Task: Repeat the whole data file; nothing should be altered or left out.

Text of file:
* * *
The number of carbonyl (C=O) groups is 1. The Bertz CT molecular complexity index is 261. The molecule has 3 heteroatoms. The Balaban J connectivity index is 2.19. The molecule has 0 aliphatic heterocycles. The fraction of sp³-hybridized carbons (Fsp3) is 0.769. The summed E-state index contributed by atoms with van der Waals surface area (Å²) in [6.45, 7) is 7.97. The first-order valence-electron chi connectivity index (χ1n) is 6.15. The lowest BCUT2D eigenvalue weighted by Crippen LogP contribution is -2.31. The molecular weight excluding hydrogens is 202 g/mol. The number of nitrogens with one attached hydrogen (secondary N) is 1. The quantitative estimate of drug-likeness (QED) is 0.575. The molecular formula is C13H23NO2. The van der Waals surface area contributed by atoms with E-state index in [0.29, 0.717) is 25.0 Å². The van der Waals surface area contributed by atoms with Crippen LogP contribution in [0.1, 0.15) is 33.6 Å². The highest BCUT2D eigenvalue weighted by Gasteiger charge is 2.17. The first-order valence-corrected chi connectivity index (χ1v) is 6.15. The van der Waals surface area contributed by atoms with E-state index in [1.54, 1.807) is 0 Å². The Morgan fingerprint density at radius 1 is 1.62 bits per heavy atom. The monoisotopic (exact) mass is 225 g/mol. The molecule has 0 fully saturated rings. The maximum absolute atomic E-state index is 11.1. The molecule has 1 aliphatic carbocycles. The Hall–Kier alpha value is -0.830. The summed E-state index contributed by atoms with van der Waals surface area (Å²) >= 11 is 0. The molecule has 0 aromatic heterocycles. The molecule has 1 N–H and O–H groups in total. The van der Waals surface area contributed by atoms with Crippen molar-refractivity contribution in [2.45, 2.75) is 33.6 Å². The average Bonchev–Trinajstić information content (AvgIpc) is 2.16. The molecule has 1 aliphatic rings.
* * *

The number of carbonyl (C=O) groups is 1. The Bertz CT molecular complexity index is 261. The molecule has 3 heteroatoms. The Balaban J connectivity index is 2.19. The molecule has 0 aliphatic heterocycles. The fraction of sp³-hybridized carbons (Fsp3) is 0.769. The summed E-state index contributed by atoms with van der Waals surface area (Å²) in [6.45, 7) is 7.97. The first-order valence-electron chi connectivity index (χ1n) is 6.15. The lowest BCUT2D eigenvalue weighted by Crippen LogP contribution is -2.31. The molecular weight excluding hydrogens is 202 g/mol. The number of nitrogens with one attached hydrogen (secondary N) is 1. The quantitative estimate of drug-likeness (QED) is 0.575. The molecular formula is C13H23NO2. The van der Waals surface area contributed by atoms with E-state index in [0.29, 0.717) is 25.0 Å². The van der Waals surface area contributed by atoms with Crippen LogP contribution in [0.1, 0.15) is 33.6 Å². The highest BCUT2D eigenvalue weighted by Gasteiger charge is 2.17. The first-order valence-corrected chi connectivity index (χ1v) is 6.15. The van der Waals surface area contributed by atoms with E-state index in [1.54, 1.807) is 0 Å². The Morgan fingerprint density at radius 1 is 1.62 bits per heavy atom. The monoisotopic (exact) mass is 225 g/mol. The molecule has 0 fully saturated rings. The maximum absolute atomic E-state index is 11.1. The molecule has 1 aliphatic carbocycles. The Hall–Kier alpha value is -0.830. The summed E-state index contributed by atoms with van der Waals surface area (Å²) >= 11 is 0. The molecule has 0 aromatic heterocycles. The molecule has 1 N–H and O–H groups in total. The van der Waals surface area contributed by atoms with Crippen molar-refractivity contribution in [2.45, 2.75) is 33.6 Å². The average Bonchev–Trinajstić information content (AvgIpc) is 2.16. The molecule has 1 aliphatic rings.